I tweeted a photo to S, who was away for work. I’m sure he’s going to want Totally Rad Leftover Idlis for breakfast next Monday.

PS- I’ve used stevia in this recipe because sugar is banned in my home (yep, we’re crazy health nuts). Feel free to add a bit of regular sugar instead.

Recipe: Totally Rad Leftover Idlis

Prep time: 7 minutes

Cooking time: 10 minutes

Ingredients

1 teaspoon oil

1 teaspoon mustard seeds

A pinch of asafoetida (aka hing)

1 dry red chilli (whole)

3/4 teaspoon urad dal

3-4 curry leaves

1 small green chilli chopped

1small onion chopped

1small tomato chopped

1 small or half a large green capsicum chopped

A pinch of stevia/ sugar (optional, only if tomato is too tart)

1 teaspoon sambhar powder

Red chilli powder to taste (optional)

4 leftover idlis- chopped or broken with hand into bite-sized pieces

Small handful coriander leaves to garnish

Serves 1-2 people

Method

Heat oil in a small frying pan or wok.

Add mustard seeds. When they begin to splutter, add asafoetida, curry leaves, urad dal and dry whole red chilli.

Fry for couple of minutes, then add green chillies and onions, and cook till the onions begin to soften (we don’t need to brown them). This should take around five minutes.

Add tomatoes and cook till the tomatoes lose their tartness. If they seem too sour (from aroma and taste), add a pinch of stevia (or sugar).

Add the sambhar powder and red chilli powder (I skipped the latter because the green chillies in Myanmar are VERY HOT), along with salt.

Add capsicum and mix well. If you’d like to leave the capsicum crunchy, stir for just a couple of minutes. For softer texture, cook a bit longer.

Add the chopped idlis and mix till coated with the spices.

Switch off the flame, serve in a bowl or plate, and garnish with fresh coriander leaves.

Enjoy!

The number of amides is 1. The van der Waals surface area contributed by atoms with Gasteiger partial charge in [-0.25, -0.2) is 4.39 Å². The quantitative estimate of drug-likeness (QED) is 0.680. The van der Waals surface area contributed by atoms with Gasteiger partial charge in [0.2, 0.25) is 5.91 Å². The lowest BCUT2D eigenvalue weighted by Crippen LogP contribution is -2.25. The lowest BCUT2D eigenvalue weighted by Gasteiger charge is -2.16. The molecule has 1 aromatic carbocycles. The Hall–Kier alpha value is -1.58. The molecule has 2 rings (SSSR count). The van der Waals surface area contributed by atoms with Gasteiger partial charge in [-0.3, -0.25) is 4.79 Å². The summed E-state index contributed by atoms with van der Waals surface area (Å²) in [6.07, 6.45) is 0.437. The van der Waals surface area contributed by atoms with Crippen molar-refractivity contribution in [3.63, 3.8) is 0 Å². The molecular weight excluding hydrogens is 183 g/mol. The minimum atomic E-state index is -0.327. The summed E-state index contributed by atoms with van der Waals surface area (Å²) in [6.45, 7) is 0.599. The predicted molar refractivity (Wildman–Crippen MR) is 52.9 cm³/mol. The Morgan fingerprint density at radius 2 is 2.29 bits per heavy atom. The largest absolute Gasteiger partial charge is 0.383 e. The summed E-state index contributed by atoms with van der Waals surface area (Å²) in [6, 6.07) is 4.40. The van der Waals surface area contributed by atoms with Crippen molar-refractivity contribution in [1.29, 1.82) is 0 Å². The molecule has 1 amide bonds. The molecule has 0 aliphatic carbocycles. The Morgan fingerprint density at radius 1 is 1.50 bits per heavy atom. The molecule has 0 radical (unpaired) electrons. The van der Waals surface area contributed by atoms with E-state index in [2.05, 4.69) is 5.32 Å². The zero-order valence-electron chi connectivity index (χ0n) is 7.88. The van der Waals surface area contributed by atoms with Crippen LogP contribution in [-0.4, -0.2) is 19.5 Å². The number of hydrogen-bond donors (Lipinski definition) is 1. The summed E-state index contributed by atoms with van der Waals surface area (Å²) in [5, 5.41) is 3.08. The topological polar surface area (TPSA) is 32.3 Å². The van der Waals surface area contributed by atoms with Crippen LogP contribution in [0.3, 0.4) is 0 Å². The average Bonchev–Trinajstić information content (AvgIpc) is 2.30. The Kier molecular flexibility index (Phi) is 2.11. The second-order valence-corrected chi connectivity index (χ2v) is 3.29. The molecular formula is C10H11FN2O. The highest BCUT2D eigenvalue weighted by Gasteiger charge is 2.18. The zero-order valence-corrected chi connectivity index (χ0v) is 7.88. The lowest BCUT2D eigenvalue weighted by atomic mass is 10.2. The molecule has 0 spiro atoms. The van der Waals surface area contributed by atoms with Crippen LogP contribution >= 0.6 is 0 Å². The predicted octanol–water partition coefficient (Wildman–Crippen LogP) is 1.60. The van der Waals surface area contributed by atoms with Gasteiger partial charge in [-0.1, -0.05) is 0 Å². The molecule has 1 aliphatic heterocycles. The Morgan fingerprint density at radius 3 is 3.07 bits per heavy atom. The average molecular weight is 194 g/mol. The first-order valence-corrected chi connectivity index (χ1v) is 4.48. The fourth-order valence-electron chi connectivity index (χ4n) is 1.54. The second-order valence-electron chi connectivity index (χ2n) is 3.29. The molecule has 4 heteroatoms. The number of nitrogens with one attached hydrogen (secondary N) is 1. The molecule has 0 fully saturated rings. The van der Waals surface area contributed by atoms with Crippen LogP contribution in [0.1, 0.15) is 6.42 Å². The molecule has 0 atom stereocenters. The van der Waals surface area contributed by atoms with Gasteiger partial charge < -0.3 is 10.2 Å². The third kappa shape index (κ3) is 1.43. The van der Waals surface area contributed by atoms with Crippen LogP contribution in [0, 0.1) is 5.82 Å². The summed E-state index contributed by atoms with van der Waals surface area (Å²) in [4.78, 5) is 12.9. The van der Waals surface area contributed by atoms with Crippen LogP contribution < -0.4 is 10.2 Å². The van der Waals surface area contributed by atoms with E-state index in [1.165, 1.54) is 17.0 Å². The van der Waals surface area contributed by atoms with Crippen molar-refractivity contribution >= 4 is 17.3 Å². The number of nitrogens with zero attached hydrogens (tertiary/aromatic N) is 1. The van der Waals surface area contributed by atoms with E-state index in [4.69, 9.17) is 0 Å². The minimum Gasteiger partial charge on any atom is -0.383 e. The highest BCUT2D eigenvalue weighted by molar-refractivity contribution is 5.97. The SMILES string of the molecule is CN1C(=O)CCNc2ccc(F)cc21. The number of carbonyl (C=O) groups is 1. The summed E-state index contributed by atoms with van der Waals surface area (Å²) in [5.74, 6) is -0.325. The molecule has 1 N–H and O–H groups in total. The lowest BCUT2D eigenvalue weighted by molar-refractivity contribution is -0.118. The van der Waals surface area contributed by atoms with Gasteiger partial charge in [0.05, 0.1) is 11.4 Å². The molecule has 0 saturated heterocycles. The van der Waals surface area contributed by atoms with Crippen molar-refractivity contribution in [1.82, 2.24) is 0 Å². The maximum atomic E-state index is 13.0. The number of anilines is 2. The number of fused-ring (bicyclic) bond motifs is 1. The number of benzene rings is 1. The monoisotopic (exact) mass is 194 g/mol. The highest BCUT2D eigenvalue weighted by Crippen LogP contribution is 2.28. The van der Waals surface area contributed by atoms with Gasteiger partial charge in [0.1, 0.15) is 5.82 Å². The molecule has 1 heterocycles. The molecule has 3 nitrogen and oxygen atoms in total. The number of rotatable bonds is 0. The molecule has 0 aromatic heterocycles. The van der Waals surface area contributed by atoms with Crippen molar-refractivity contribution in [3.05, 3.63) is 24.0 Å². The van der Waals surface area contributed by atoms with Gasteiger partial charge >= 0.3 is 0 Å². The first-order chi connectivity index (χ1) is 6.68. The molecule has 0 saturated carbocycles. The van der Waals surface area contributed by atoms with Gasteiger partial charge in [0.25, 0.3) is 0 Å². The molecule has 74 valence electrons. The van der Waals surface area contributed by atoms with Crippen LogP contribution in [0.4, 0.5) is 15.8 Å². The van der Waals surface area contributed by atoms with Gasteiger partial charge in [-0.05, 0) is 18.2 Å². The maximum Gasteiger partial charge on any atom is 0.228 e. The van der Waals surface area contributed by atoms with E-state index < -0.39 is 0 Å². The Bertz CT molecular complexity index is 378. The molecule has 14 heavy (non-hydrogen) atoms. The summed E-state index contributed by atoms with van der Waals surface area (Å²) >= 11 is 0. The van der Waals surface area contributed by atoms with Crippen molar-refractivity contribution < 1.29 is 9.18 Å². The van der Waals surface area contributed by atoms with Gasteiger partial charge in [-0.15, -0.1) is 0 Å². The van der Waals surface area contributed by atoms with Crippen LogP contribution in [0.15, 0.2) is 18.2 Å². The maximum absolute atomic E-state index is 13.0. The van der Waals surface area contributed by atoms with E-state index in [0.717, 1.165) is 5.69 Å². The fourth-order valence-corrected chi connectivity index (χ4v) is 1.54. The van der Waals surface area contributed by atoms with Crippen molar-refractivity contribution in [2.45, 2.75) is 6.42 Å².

Leftover idlis Indian breakfast recipe

Myanmar’s beauty secret

Walking through the streets of Yangon, I see painted faces. Not the kind smiling down from giant signboards advertising vitamin supplements, but real people faces. Painted. Women young and old, little boys and girls and (some) men sport the paint like it’s part of them, as natural as wearing clothes or applying moisturiser. In the sundrenched streets, in the bustling wet market, at the airconditioned supermarket, in packed buses, I see cheeks and foreheads sporting circles and streaks of ochre, like a sort of war paint.

Myanmar girl in Thanaka

This “war paint” is thanaka or thanakha (pronounced tuh-naa-kaa), and it functions as a potent weapon to protect Myanmar people from the harsh sun.

Myanmar folk believe thanaka is a wonderful antidote to the harmful effects of too much sun. It keeps their skin de-tanned, safe and non-greasy.

Made from the bark of the wood apple tree that grows across Myanmar, thanaka paste has a gentle fragrance that vaguely reminds me of Indian sandalwood. Market vendors sell chopped pieces of thanaka bark at different prices, based on size. You choose your bark, take it home, and pound it into a paste with some water in a special grinder called kyout pin (pronounced chow-pi-ye).

Here’s the bark I spotted in my neighbourhood wet market (Hledan Zei):

Wood apple or thanaka bark Myanmar

And this is the grinder (kyout pin, picture courtesy Myat Su San)

Thanaka grinder Myanmar

If you don’t own the grinder (like me) or don’t know how to make the paste, you buy ready thanaka paste from the supermarket (like me). It’s less effective than home-made thanaka but still works, according to this experiential feature in Myanmar Times.

Thanaka in Yangon supermarket

Thanaka in Myanmar supermarket

Take some paste with a spatula or fingers, apply on your cheeks and voila! You’re ready to soak up the sun. You can also apply thanaka on your forehead, arms or any body part exposed to the sun. Some artistic Myanmar moms paint flowers on their daughters’ cheeks with thanaka. So cute!

Thanaka can stay on all day, but I’ve only used it for short periods of time, and my skin feels radiant, soft, bright and fresh after washing it off. Most importantly, I don’t get a post-sun headache and my skin feels cool when I’m in the sun. So yes, I believe it works. And the nearly blemish-free, bright skin I’ve seen on most Myanmar people is proof enough for me.

When people ask me what thanaka is, I say it’s sunblock, sunscreen, gentle exfoliator, face pack, cream, all rolled into one. You only need to try it to feel its magic!